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Fatigue and physical fitness of mildly disabled persons with multiple sclerosis: a cross-sectional study

Valet, Maximea,b; Lejeune, Thierrya,b; Glibert, Yumikob; Hakizimana, Jean C.b; Van Pesch, Vincentc; El Sankari, Sourayac; Detrembleur, Christinea; Stoquart, Gaëtana,b

International Journal of Rehabilitation Research: September 2017 - Volume 40 - Issue 3 - p 268–274
doi: 10.1097/MRR.0000000000000238
Original articles

Fatigue is frequent and disabling in persons with multiple sclerosis (pwMS) with mild neurological disability. These patients also have impaired physical fitness. Whether mildly disabled pwMS are deconditioned, and this deconditioning is linked to fatigue, remains unknown. Our aim is to determine the physical fitness of mildly disabled patients with multiple sclerosis and study its relationship with perceived fatigue and to link perceived fatigue with other parameters. Twenty patients (14 women; mean age: 45.5 years) with mild disability (Expanded Disability Status Scale 0–4) underwent a 2-min walking test, Timed Up-and-Go test, aerobic capacity testing, and isometric knee extension testing to assess strength and neuromuscular fatigability. They completed questionnaires assessing perceived fatigue, psychological status, and physical activity. Correlation coefficients and multivariate regression were used to analyze the relationships among variables. Seventeen (85%) patients reported a high level of fatigue. Thirteen (65%) patients had subnormal aerobic capacity. Fatigue was weakly to moderately associated with aerobic capacity, mobility, walking capacity, depression, and neuromuscular fatigability. An association of disease duration, aerobic capacity, and the neuromuscular fatigability index explained 65.1% of fatigue. A high proportion of pwMS with mild neurological disability are fatigued and deconditioned. Perceived fatigue is linked to aerobic capacity, neuromuscular fatigability, depression, mobility, and walking capacity. Focusing on these parameters could help in the management of fatigue.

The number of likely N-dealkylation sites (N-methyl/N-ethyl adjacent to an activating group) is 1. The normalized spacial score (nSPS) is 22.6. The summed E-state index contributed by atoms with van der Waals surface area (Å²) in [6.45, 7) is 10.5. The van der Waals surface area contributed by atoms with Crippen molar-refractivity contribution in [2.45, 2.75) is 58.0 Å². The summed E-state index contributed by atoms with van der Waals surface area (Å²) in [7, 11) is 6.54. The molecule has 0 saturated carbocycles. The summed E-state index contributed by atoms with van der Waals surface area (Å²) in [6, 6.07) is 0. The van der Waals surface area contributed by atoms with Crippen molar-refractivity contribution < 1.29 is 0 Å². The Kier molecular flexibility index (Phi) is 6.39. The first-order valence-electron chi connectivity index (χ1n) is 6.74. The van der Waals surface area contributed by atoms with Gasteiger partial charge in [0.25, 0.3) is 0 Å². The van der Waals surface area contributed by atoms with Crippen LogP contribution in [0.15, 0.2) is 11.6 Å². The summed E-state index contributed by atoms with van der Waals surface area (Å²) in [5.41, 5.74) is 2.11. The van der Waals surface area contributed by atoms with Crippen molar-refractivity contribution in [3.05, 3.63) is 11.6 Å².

aUniversité catholique de Louvain, Secteur des Sciences de la Santé, Institut de Recherche Expérimentale et Clinique, Neuromusculoskeletal Lab (NMSK)

bCliniques universitaires Saint-Luc, Service de Médecine Physique et Réadaptation

cCliniques universitaires Saint-Luc, Service de Neurologie, Brussels, Belgium

Correspondence to Maxime Valet, MD, Cliniques universitaires Saint-Luc, Service de Médecine Physique et Réadaptation, Avenue Hippocrate 10, B-1200 Brussels, Belgium Tel: +32 276 45375; fax: +32 276 49063; e-mail:

Received March 8, 2017

Accepted June 4, 2017

Copyright © 2017 Wolters Kluwer Health, Inc. All rights reserved.